Hence, I would like to add the commentary of the Settlers for Sinixt Sovereignty to the mix. As Luanne wrote in her previous blog entry, there is such power in naming and in who does the naming of what. Naming is claiming, as we well know from the history of settlement in North America. With the Qat’muk Declaration, my glee was about indigenous people claiming and naming the Jumbo Valley. In that glee, I momentarily overlooked the complexity of that naming, even among indigenous people. My fantasy that all of us who oppose the machinery of consumer, capitalist, imperialist culture could always get along, work together and present a united front against the fundamental forces of exploitative power is a long, long way from being realized.

So, in the meanwhile, how do we in the west kootenay, who suppport both Sinixt sovereignty and Jumbo Wild! situate ourselves vis-a-vis this situation? I don't believe there is an easy answer to this question. I keep hoping for some healing between the Ktunaxa and the Sinixt but I know this is not even remotely possible as long as the Ktunaxa continue to ignore and attempt to obliterate the Sinixt claim to their own territory. How then do we effectively refuse to be divided and ruled?

“The Qat'muk Declaration, Ktunaxa Collaborators, and the theft of Sinixt Land and Culture

The Ktunaxa Nation council's Qat'muk Declaration at first glance looks like an assertion of Indigenous sovereignty to protect a large watershed, grizzly bears and an endangered fragile ecosystem from development but is actually a plot created by native and non-native politicians to quicken the theft of traditional sovereign Sinixt territory through false land claims and the BC
Treaty Process in the interests of industry, business and the dominant settler society.

Kathryn Teneese is the recently appointed Chair (Council chief) of the Ktunaxa Nation Council. Since 1996, she has also been the nation's Chief negotiator. Teneese recently lead a delegation of Ktunaxa Nation members to the BC legislature in Victoria to declare opposition to the controversial Jumbo Glacier Resort and declared it as Ktunaxa Nation territory and as a sacred place to the Ktunaxa.

The problem with the Qat'muk declaration is that the Jumbo Glacier is traditional Sinixt Territory.

Stories surrounding the Kootenay and Columbia Rivers tell of an ancient Salish mother tribe (Sinixt). Through the Indian Act the Sinixt (Arrow Lakes Indian Band) were declared extinct in 1956 after the uninhabitable Oatscott Reserve was found empty. Even though hundreds if not thousands of Sinixt were elsewhere in their traditional territory, predominately south of the US/Canada border (or wherever one could take refuge from racist bounty killings, and the overall impact of disease and settler society). Today the Ktunaxa Council and BC government through the BC Treaty Process are trying to strip the Sinixt of their traditional lands.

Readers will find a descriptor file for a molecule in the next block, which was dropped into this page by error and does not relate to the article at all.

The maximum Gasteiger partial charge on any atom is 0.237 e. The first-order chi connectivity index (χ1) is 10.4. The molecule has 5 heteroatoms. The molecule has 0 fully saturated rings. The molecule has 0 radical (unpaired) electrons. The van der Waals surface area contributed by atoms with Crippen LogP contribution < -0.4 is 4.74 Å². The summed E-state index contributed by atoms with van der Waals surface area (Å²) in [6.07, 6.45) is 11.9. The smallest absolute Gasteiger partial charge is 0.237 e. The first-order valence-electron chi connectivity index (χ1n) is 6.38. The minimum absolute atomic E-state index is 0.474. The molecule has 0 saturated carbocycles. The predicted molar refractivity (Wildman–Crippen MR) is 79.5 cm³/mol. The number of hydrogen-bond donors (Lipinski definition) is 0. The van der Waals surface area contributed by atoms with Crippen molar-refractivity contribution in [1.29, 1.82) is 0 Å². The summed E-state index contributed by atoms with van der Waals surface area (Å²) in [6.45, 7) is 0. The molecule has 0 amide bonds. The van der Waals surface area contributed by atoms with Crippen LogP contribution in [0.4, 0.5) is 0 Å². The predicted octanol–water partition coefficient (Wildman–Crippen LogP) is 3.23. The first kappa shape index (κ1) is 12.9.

Three weeks prior to the Ktunaxa council's Qat'muk declaration trek to Victoria, Kathryn Teneese and the Ktunaxa council made a “Strategic Engagement Agreement” with the BC government receiving nearly 1.7 million dollars to further engage in the land use planning, resource extraction and treaty making over Sinixt territories. A photo of this so-called historic agreement shows Teneese with the biggest smile in the room, signing the document with the Minister of Energy, Mines, and Petroleum Resources Bill Bennett, and Pat Bell the BC Minister of Forest and Range.

With millions of dollars in funding from the BC Treaty Process the Ktunaxa Council has been engaged in the land theft, cultural whitewashing, and profiting from the development of Sinixt territory for years. According to Sinixt elders, the Ktunaxa are outsiders to the area with their namesake, the Kootenays. Historical evidence suggests that the Ktunaxa are from east of the rockies with possible relations to Algonquins who traveled with the fur traders west. Other evidence suggests that they most definitely traveled westward from the Plains after possibly being chased out of occupied lands in the Rocky Mountain foothills by the Blackfoot.

The Ktunaxa council goes as far as to claim ancient Sinixt cultural sites, and Sinixt stories and legends as their own to further their business, political and economic interests at the expense of the Sinixt.

After (a) historic battle the Sinixt who were also suffering from the impacts of disease epidemics granted the Ktunaxa use of some fishing and hunting grounds within portions of traditional Sinixt territories.

Canada's and BC's control over Indigenous nations has taken many forms, including police & military violence, churches, Residential Schools, & Indian Agents. Today, chiefs & councilors acting as collaborators have become a vital part of the colonial regime's ability to control indigenous peoples. Colonialism always prefers to deal with collaborator chiefs, who can more effectively control their people than can direct government agencies. This is most often done by setting up puppet governments comprised of indigenous collaborators. The state gives its full support and recognizes only them as the legitimate representatives of the nation. This strategy is known as neocolonialism.

These chiefs serve to pacify & confuse native populations, appearing to fight for 'rights & title' when in reality they are working along side the government & corporations. Many, like Ktunaxa Nation Chair Kathryn Teneese and Treaty Commissioner Sophie Pierre, are themselves politicians, businesspeople, and lawyers, who gain wealth, status and power from the colonial system. This involves acting as a legal agent (i.e., as a band council or political organization) on behalf of Native nations, legalizing the theft & exploitation of ancestral territories (in the case of the Ktunaxa... other nations ancestral territory). By helping government impose its policies & strategies on Natives, these types of collaborators aid in the assimilation of their own people.